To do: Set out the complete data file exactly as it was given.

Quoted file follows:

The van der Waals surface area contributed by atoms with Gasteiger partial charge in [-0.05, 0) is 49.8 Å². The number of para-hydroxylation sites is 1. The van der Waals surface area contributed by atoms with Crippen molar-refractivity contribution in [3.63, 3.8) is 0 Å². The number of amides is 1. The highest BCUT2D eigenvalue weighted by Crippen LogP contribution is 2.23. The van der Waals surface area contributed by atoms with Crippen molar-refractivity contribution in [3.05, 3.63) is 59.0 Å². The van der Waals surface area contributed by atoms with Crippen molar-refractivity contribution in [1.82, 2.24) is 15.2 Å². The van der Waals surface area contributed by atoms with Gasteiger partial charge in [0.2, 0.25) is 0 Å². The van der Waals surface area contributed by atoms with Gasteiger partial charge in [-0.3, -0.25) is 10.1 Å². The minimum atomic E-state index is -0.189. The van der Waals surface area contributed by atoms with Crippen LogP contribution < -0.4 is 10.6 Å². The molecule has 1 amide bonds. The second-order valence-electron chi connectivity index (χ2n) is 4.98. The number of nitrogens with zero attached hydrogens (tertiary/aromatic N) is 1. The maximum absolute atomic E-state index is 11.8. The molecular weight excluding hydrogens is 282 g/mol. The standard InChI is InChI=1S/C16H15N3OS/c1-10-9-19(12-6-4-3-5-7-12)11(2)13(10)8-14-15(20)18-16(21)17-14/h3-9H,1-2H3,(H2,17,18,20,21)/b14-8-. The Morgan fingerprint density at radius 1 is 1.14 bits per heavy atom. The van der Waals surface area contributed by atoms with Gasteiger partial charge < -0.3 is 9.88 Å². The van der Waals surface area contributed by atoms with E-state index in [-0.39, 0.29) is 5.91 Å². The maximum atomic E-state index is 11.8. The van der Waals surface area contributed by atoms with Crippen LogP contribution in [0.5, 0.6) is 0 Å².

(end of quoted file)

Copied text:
The van der Waals surface area contributed by atoms with Gasteiger partial charge in [-0.05, 0) is 49.8 Å². The number of para-hydroxylation sites is 1. The van der Waals surface area contributed by atoms with Crippen molar-refractivity contribution in [3.63, 3.8) is 0 Å². The number of amides is 1. The highest BCUT2D eigenvalue weighted by Crippen LogP contribution is 2.23. The van der Waals surface area contributed by atoms with Crippen molar-refractivity contribution in [3.05, 3.63) is 59.0 Å². The van der Waals surface area contributed by atoms with Crippen molar-refractivity contribution in [1.82, 2.24) is 15.2 Å². The van der Waals surface area contributed by atoms with Gasteiger partial charge in [0.2, 0.25) is 0 Å². The van der Waals surface area contributed by atoms with Gasteiger partial charge in [-0.3, -0.25) is 10.1 Å². The minimum atomic E-state index is -0.189. The van der Waals surface area contributed by atoms with Crippen LogP contribution < -0.4 is 10.6 Å². The molecule has 1 amide bonds. The second-order valence-electron chi connectivity index (χ2n) is 4.98. The number of nitrogens with zero attached hydrogens (tertiary/aromatic N) is 1. The maximum absolute atomic E-state index is 11.8. The molecular weight excluding hydrogens is 282 g/mol. The standard InChI is InChI=1S/C16H15N3OS/c1-10-9-19(12-6-4-3-5-7-12)11(2)13(10)8-14-15(20)18-16(21)17-14/h3-9H,1-2H3,(H2,17,18,20,21)/b14-8-. The Morgan fingerprint density at radius 1 is 1.14 bits per heavy atom. The van der Waals surface area contributed by atoms with Gasteiger partial charge < -0.3 is 9.88 Å². The van der Waals surface area contributed by atoms with E-state index in [-0.39, 0.29) is 5.91 Å². The maximum atomic E-state index is 11.8. The van der Waals surface area contributed by atoms with Crippen LogP contribution in [0.5, 0.6) is 0 Å².